Kitten care

Kitten care

Cats and kittens are very popular pets and there are estimated to be around eight million in the UK alone! Cats are available in hundreds of different breeds, colours, coat types, sizes and shapes — and every cat has a very individual personality!

Typically, cats live for around 14 years but they have been known to live for up to 20 years, and sometimes even longer! Therefore getting a kitten is a huge, long-term commitment, so make sure you are fully prepared for kitten ownership!

How life begins for kittens

Most cat owners will not have the privilege of witnessing their kitten’s birth or the immediate, instinctive bond between a mother cat and her babies as they snuggle up together for the very first time. It’s a sight that even professional breeders still experience with a sense of awe.

Kittens are usually born head first, although breech deliveries, when the kitten is delivered tail first, are also considered normal. Kittens are born blind, deaf and helpless. Newborn kittens are totally reliant on mum and must stay warm in order to survive. 

As soon as a kitten is born, mum will begin cleaning him up. Licking with her rough tongue helps to remove the protective sac each kitten is born in. It also exposes the kitten’s nose and mouth and stimulates his body’s circulation. In the beginning kittens are totally dependent on mum for all their needs. The first milk she produces is known as colostrum and contains vital nutrients and antibodies to provide temporary immunity against disease. If mum is unable to produce milk or enough to nourish all her brood, the kittens may be bottle fed with a specialist milk formula, with regular feeds throughout the day and night.

Healthy kittens should gain around 15g in weight daily and by the end of the first week should have doubled their birth weight. Kittens sleep for nearly three-quarters of their time and this is important for healthy growth and development. In addition to nursing, mum will also be busy keeping her kittens clean and licking them to help encourage urination and bowel movements. As the kittens grow older they will copy mum, learning how to clean themselves and use a litter tray.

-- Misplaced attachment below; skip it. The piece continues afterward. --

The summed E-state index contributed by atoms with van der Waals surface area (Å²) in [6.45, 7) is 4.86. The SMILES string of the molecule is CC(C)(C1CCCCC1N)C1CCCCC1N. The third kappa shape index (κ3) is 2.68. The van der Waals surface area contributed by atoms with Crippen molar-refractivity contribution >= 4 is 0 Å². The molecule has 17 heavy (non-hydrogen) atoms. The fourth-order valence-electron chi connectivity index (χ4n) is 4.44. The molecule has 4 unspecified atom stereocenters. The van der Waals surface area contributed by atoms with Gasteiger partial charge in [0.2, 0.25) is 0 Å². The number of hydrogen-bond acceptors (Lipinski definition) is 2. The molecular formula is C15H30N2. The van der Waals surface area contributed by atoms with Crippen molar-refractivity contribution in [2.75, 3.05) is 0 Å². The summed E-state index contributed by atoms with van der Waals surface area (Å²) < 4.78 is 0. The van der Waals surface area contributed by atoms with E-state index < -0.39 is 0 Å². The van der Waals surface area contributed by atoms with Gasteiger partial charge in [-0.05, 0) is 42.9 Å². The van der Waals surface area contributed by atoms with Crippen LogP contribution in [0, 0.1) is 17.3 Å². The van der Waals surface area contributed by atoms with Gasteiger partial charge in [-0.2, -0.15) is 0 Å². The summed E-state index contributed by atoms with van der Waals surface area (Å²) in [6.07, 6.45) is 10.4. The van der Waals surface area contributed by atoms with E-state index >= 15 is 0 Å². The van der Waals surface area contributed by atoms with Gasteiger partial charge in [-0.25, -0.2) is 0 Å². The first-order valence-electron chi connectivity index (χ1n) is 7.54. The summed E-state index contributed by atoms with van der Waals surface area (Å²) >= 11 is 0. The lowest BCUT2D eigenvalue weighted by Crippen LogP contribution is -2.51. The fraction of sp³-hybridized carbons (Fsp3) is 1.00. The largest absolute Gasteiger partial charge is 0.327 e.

BIRTH TO TEN DAYS: kittens are born deaf and blind. Their primary need is to eat, sleep, grow and keep warm. They are completely dependent on their mum. 

DAY TEN TO 14: the eyes open and sight develops. This is when the earflaps also begin to unfold and stand upright so that they can hear. Kittens now begin to respond to the outside world, new sounds and gentle handling. They start to stand, take their first steps and baby teeth appear. 

DAY 14 TO WEEK 14: the important socialisation period when kittens learn how to bond with humans and be happy in their environment. They should be given lots of short handling sessions, involving different people and children, and should start meeting other pets. 

WEEKS THREE TO FIVE: kittens can excrete without mum’s help and weaning begins (this is complete by around eight weeks of age). Kittens become much livelier and start to copy mum by pawing at cat litter. The first signs of predatory behaviour appear in play. 

WEEKS SIX TO EIGHT: kittens will be almost entirely eating solid kitten food, while still suckling occasionally. At around eight weeks they should be totally weaned onto a kitten food. 

WEEK 14: growth continues but at a slower rate. Kittens are still in their most active play period and also become more skilled at running, jumping and climbing as their balance and physical co-ordination improves.

SIX TO SEVEN MONTHS: kittens reach sexual maturity so adolescents should be kept away from unneutered cats of the opposite sex until they have been spayed or castrated. Speak to a vet or charity about early neutering (before six months).

Kitten Video


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